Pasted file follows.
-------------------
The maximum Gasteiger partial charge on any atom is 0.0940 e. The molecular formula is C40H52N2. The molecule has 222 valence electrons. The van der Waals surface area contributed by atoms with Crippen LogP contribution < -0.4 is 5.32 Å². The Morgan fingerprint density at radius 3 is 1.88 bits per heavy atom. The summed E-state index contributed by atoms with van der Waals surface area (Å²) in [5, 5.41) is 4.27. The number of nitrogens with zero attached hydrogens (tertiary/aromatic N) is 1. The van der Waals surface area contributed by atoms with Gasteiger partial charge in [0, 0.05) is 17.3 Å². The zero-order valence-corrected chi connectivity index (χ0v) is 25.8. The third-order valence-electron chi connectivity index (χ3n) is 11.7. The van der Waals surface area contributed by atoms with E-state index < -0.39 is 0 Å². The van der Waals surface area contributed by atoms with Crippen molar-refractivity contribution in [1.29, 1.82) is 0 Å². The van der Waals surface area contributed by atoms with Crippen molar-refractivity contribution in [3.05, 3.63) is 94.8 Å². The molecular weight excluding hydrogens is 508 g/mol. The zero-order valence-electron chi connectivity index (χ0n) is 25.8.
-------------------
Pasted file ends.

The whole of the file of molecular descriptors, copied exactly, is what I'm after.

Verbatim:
The maximum Gasteiger partial charge on any atom is 0.0940 e. The molecular formula is C40H52N2. The molecule has 222 valence electrons. The van der Waals surface area contributed by atoms with Crippen LogP contribution < -0.4 is 5.32 Å². The Morgan fingerprint density at radius 3 is 1.88 bits per heavy atom. The summed E-state index contributed by atoms with van der Waals surface area (Å²) in [5, 5.41) is 4.27. The number of nitrogens with zero attached hydrogens (tertiary/aromatic N) is 1. The van der Waals surface area contributed by atoms with Gasteiger partial charge in [0, 0.05) is 17.3 Å². The zero-order valence-corrected chi connectivity index (χ0v) is 25.8. The third-order valence-electron chi connectivity index (χ3n) is 11.7. The van der Waals surface area contributed by atoms with E-state index < -0.39 is 0 Å². The van der Waals surface area contributed by atoms with Crippen molar-refractivity contribution in [1.29, 1.82) is 0 Å². The van der Waals surface area contributed by atoms with Crippen molar-refractivity contribution in [3.05, 3.63) is 94.8 Å². The molecular weight excluding hydrogens is 508 g/mol. The zero-order valence-electron chi connectivity index (χ0n) is 25.8.